Thursday, July 15, 2010

RBS, Lord Ashcroft, Priory & The NHS Reform

The Internet is a wonderful thing. You can sometimes find the most unlikely connections.

THE Priory Group, Britain’s best-known chain of mental hospitals and rehabilitation centres, has been put up for sale for £1 billion.
Lord Ashcroft, deputy chairman of the Conservative party, holds a 34% stake in the Priory, which owns the clinic at Roehampton, west London, that is famous for detoxing rock stars and models, including Kate Moss, Amy Winehouse and Robbie Williams.
The chain’s biggest shareholder, Royal Bank of Scotland, has appointed Rothschild, the investment bank, to find a buyer. Ashcroft is unlikely to make much on the shares, which he bought for £45m in 2007.
The Priory has been valued at £1 billion, although it has large outstanding loans that were taken out by its previous owners.
RBS, 84% owned by the taxpayer, inherited the Priory through its ill-fated takeover of ABN Amro in 2007. The Dutch bank’s private equity arm backed an £875m buyout of the business in 2005 from Doughty Hanson, another private equity firm, in a deal paid for almost entirely with debt.
Although it is unclear how much of the debt pile remains, the borrowings are believed to have increased before RBS taking control.
Although the Priory is famous for looking after troubled rock stars, its business is much larger than that. It runs more than 50 hospitals, schools and care homes in Britain.
From Wikipedia:

The healthcare group appeared in the media spotlight in 2005 following allegations of poor care at its homes. Dr. Patel was represented at the General Medical Council hearing by the brother of one of the company's leading consultants. A consultant who had previously been brought before the General Medical Council to answer claims of sexual misconduct with a patient, but he was later cleared.

Further controversy surrounds the company due to the action of some of its high profile consultants. Dr. Rowan, founder of the group's eating disorder treatment regime is accused of taking cash gifts from a patient and getting her to change her £1.5 million will in his favour.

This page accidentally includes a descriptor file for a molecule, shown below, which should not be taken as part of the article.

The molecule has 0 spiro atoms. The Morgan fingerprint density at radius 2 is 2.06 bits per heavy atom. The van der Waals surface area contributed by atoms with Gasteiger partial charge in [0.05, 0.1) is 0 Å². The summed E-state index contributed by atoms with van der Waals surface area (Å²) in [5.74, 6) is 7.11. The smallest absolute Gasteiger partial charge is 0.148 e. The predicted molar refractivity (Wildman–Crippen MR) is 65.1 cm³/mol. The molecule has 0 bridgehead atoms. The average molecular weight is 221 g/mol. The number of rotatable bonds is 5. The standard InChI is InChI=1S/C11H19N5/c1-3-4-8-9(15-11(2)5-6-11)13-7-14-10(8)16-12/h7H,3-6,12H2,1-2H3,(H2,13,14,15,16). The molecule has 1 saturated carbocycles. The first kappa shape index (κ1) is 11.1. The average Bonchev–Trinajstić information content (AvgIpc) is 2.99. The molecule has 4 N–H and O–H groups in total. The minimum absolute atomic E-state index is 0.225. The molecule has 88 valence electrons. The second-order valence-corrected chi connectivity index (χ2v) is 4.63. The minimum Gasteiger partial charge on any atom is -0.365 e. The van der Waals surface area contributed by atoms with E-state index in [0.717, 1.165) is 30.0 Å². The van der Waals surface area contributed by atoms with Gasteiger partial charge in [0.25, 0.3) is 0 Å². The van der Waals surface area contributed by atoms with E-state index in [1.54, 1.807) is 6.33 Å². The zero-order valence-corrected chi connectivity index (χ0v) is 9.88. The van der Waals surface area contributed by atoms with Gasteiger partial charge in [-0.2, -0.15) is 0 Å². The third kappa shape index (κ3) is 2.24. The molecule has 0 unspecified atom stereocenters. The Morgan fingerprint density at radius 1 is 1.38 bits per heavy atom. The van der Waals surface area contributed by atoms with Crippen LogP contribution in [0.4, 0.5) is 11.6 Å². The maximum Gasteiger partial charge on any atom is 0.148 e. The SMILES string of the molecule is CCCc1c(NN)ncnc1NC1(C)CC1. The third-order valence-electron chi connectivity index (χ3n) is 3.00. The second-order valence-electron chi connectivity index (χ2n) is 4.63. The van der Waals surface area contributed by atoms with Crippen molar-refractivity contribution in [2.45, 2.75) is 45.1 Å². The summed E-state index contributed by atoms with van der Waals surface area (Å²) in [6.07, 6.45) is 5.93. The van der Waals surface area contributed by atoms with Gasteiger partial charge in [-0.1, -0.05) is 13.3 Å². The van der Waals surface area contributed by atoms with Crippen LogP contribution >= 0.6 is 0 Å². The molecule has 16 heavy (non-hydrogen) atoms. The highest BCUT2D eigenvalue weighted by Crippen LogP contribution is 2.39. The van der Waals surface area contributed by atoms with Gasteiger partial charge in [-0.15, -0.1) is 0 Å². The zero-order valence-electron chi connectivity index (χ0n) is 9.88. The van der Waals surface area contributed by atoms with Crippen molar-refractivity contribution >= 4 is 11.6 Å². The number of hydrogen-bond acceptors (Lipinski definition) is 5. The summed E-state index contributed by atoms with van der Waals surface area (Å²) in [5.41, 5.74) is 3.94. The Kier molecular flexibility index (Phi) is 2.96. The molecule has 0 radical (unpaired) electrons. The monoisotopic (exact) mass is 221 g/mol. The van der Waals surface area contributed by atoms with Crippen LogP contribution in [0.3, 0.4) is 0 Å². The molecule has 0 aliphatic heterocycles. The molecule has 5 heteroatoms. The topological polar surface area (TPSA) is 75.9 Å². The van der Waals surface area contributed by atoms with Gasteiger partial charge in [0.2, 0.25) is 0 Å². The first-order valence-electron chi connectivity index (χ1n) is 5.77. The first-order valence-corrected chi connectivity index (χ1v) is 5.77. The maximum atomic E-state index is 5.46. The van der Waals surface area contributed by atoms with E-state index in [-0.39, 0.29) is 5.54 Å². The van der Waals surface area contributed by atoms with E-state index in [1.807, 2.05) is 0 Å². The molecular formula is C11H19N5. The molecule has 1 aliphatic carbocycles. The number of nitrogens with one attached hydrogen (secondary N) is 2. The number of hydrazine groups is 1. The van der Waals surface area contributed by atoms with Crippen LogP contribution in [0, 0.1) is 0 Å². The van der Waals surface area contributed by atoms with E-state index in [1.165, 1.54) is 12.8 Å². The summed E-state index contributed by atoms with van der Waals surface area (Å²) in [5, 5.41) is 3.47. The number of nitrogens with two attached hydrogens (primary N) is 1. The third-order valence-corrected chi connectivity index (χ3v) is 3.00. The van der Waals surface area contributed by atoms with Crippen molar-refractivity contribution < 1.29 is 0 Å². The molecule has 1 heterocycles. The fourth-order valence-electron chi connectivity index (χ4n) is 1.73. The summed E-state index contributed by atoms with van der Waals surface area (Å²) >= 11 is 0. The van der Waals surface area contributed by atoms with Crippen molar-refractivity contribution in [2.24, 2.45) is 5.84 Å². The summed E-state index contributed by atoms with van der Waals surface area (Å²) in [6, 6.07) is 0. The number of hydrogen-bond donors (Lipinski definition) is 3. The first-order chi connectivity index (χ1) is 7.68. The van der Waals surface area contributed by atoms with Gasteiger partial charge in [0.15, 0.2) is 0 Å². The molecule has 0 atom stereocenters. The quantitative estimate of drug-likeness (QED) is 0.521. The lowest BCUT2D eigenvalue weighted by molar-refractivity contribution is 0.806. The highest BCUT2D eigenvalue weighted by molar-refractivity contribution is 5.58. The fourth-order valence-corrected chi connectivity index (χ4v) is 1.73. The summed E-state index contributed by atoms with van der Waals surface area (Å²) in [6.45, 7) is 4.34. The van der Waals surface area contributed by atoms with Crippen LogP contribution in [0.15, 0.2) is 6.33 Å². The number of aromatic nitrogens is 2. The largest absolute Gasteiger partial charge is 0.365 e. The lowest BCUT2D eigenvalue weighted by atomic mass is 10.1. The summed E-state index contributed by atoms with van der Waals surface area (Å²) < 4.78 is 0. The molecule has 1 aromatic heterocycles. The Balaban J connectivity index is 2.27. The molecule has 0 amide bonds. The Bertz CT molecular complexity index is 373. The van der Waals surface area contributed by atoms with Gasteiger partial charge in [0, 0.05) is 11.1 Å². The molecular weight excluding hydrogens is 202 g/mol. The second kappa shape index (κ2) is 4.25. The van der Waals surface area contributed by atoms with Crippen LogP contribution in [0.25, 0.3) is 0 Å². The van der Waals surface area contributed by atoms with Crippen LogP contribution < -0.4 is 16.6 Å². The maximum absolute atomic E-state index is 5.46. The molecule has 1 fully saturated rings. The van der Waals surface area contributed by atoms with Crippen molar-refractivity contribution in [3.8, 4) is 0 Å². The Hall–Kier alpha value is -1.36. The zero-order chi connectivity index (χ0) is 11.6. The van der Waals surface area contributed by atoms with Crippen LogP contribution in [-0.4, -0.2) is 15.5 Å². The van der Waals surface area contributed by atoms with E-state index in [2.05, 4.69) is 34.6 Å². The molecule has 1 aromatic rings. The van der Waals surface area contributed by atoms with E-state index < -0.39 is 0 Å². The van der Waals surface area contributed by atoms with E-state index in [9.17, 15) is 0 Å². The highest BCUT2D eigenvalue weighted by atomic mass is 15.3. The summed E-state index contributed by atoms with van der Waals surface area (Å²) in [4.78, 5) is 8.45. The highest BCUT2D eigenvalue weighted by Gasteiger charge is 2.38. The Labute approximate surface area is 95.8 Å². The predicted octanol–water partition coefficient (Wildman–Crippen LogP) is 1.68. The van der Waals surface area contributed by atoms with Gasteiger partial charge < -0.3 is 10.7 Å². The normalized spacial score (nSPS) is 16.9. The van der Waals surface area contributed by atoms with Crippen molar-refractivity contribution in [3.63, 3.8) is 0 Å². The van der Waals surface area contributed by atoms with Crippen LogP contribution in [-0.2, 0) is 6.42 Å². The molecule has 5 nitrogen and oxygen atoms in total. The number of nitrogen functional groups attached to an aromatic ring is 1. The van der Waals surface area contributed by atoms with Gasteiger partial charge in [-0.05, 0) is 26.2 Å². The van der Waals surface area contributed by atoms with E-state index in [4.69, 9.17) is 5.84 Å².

There is more:

Sounds like reasonable business news until you read on:

THE Royal Bank of Scotland (RBS) is holding discussions about merging the Priory and Four Seasons, a move that would lead to a radical shake-up of Britain’s healthcare sector.

The merger would create a company with an enterprise value of least £2 billion and is seen as an elegant solution to RBS’s exposure to two heavily indebted companies. The bank has confirmed that discussions are taking place.

RBS acquired the Priory, the rehabilitation chain well known for treating troubled celebrities, when it took over ABN Amro. It is the biggest investor ahead of Lord Ashcroft, who owns 35%. The company now has debts topping £800m and its equity is worthless.

The Edinburgh-based bank is also lead lender to Four Seasons, the nursing-home giant. Not only is it exposed to the debt, it owns about £100m of “piks” (payments in kind), which yielded 22% and now have no value.

Wait for it:

Philip Scott, the Priory’s chief executive, is involved in the talks. One of the parties that needs to be addressed is the Qatar Investment Authority. The QIA owns Four Seasons, but its equity has been wiped out and it is threatening to put the business into administration. >>>>More on QIA
The QIA bought the firm with its British investment partner Three Delta, headed by Paul Taylor. That partnership has now been dissolved and, since Taylor left, the management of Four Seasons have become concerned about what QIA will do.
The directors are believed to have appointed their own legal advisers to ensure they are not running a business while it is insolvent.